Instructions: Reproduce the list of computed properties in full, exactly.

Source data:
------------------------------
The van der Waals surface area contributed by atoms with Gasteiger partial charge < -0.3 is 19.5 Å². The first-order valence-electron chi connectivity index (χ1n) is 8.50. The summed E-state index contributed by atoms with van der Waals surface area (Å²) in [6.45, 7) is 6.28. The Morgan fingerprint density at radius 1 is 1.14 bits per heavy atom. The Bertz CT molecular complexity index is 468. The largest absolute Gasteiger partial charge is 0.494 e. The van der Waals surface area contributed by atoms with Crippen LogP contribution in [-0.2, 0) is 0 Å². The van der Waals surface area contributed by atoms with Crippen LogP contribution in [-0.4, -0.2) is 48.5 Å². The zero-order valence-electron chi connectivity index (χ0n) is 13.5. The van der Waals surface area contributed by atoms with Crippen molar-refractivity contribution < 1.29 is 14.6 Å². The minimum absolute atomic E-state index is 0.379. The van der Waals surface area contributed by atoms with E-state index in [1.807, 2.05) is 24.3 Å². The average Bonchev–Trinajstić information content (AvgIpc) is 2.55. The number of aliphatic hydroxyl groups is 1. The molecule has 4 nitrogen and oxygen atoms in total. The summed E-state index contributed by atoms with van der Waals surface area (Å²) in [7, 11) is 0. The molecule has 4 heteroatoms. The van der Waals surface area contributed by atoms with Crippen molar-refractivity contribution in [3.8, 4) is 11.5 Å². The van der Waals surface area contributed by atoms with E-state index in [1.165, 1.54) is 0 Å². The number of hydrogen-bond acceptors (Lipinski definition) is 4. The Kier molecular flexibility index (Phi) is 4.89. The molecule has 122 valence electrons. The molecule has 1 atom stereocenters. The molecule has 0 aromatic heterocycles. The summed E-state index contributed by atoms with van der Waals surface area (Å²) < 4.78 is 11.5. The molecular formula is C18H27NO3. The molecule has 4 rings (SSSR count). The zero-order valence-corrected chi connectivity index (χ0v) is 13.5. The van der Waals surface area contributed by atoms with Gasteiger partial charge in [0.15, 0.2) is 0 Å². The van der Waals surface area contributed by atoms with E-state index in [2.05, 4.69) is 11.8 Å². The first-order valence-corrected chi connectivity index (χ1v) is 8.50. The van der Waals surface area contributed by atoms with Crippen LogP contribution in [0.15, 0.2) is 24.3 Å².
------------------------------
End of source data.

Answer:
The van der Waals surface area contributed by atoms with Gasteiger partial charge < -0.3 is 19.5 Å². The first-order valence-electron chi connectivity index (χ1n) is 8.50. The summed E-state index contributed by atoms with van der Waals surface area (Å²) in [6.45, 7) is 6.28. The Morgan fingerprint density at radius 1 is 1.14 bits per heavy atom. The Bertz CT molecular complexity index is 468. The largest absolute Gasteiger partial charge is 0.494 e. The van der Waals surface area contributed by atoms with Crippen LogP contribution in [-0.2, 0) is 0 Å². The van der Waals surface area contributed by atoms with Crippen LogP contribution in [-0.4, -0.2) is 48.5 Å². The zero-order valence-electron chi connectivity index (χ0n) is 13.5. The van der Waals surface area contributed by atoms with Crippen molar-refractivity contribution < 1.29 is 14.6 Å². The minimum absolute atomic E-state index is 0.379. The van der Waals surface area contributed by atoms with E-state index in [1.807, 2.05) is 24.3 Å². The average Bonchev–Trinajstić information content (AvgIpc) is 2.55. The number of aliphatic hydroxyl groups is 1. The molecule has 4 nitrogen and oxygen atoms in total. The summed E-state index contributed by atoms with van der Waals surface area (Å²) in [7, 11) is 0. The molecule has 4 heteroatoms. The van der Waals surface area contributed by atoms with Crippen molar-refractivity contribution in [3.8, 4) is 11.5 Å². The van der Waals surface area contributed by atoms with E-state index in [1.165, 1.54) is 0 Å². The number of hydrogen-bond acceptors (Lipinski definition) is 4. The Kier molecular flexibility index (Phi) is 4.89. The molecule has 122 valence electrons. The molecule has 1 atom stereocenters. The molecule has 0 aromatic heterocycles. The summed E-state index contributed by atoms with van der Waals surface area (Å²) < 4.78 is 11.5. The molecular formula is C18H27NO3. The molecule has 4 rings (SSSR count). The zero-order valence-corrected chi connectivity index (χ0v) is 13.5. The van der Waals surface area contributed by atoms with Gasteiger partial charge in [0.15, 0.2) is 0 Å². The van der Waals surface area contributed by atoms with E-state index in [2.05, 4.69) is 11.8 Å². The first-order valence-corrected chi connectivity index (χ1v) is 8.50. The van der Waals surface area contributed by atoms with Crippen LogP contribution in [0.15, 0.2) is 24.3 Å².